NAME – a Postgres monitoring script for Nagios, MRTG, and others
This documents describes version 2.3.7



  1. ## Create all symlinks
  2. --symlinks

  1. ## Check connection to Postgres database 'pluto':
  2. --action=connection --db=pluto

  1. ## Same things, but using the symlink
  2.   check_postgres_connection --db=pluto

  1. ## Warn if > 100 locks, critical if > 200, or > 20 exclusive
  2.   check_postgres_locks --warning=100 --critical="total=200;exclusive=20"

  1. ## Show the current number of idle connections on port 6543:
  2.   check_postgres_txn_idle --port=6543 --output=simple

  1. ## There are many other actions and options, please keep reading.

  1. The latest news and documentation can always be found at:
  2.   <a href=""></a>

DESCRIPTION is a Perl script that runs many different tests against
one or more Postgres databases. It uses the psql program to gather the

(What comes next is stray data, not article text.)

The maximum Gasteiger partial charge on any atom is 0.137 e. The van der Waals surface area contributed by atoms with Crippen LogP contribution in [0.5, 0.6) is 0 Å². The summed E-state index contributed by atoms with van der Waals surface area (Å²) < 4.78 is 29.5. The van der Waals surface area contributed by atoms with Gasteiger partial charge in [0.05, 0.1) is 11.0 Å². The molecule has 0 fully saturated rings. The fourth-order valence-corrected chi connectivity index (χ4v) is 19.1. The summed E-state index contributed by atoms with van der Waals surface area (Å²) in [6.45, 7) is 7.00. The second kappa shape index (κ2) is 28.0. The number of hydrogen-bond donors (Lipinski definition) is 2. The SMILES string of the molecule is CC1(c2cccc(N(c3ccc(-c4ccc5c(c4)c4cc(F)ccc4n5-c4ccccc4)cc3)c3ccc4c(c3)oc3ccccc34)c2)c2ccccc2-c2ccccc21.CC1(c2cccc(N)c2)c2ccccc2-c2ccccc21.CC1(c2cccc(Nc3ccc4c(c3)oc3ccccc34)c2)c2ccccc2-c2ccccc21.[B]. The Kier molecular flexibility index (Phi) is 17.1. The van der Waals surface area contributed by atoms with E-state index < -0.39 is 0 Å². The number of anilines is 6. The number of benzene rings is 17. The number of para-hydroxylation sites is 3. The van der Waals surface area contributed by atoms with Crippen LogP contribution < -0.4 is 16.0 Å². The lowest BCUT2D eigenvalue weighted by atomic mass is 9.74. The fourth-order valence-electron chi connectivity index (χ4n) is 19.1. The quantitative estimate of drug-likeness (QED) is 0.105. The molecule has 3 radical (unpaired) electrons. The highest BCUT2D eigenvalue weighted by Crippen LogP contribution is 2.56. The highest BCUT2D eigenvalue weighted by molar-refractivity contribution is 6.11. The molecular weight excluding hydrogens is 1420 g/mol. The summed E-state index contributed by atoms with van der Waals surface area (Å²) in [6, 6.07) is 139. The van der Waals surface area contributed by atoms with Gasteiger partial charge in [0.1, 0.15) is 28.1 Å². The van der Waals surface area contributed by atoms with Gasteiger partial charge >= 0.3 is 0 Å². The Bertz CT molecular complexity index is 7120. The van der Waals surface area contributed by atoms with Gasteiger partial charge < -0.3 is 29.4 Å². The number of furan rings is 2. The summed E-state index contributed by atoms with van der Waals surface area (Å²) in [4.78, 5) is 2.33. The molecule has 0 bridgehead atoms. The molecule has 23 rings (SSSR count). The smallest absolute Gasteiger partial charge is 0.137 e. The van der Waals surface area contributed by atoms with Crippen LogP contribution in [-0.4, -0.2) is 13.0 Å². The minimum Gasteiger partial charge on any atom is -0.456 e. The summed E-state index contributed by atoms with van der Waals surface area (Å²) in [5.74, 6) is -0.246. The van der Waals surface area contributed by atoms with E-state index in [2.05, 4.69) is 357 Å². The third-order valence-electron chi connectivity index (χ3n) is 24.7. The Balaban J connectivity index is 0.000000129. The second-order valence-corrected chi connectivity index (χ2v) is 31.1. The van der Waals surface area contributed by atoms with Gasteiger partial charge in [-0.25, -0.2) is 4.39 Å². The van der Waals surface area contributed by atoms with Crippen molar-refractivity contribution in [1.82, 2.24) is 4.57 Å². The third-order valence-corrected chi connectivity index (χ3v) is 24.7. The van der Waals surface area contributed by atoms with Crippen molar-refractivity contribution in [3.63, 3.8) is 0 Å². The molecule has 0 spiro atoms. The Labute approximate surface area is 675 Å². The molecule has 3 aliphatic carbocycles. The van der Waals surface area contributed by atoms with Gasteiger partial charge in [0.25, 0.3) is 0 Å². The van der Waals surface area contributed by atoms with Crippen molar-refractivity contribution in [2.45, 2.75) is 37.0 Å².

information, and outputs the results in one of three formats: Nagios, MRTG,
or simple.

Output Modes

The output can be changed by use of the --output option. The default output
is nagios, although this can be changed at the top of the script if you wish. The
current option choices are nagios, mrtg, and simple. To avoid having to
enter the output argument each time, the type of output is automatically set
if no –output argument is given, and if the current directory has one of the
output options in its name. For example, creating a directory named mrtg and
populating it with symlinks via the –symlinks argument would ensure that
any actions run from that directory will always default to an output of "mrtg"
As a shortcut for –output=simple, you can enter –simple, which also overrides
the directory naming trick.

Nagios output

The default output format is for Nagios, which is a single line of information, along
with four specific exit codes:

  1. (OK)
  2. (WARNING)
  4. (UNKNOWN)

The output line is one of the words above, a colon, and then a short description of what
was measured. Additional statistics information, as well as the total time the command
took, can be output as well: see the documentation on the arguments
–perflimit, and

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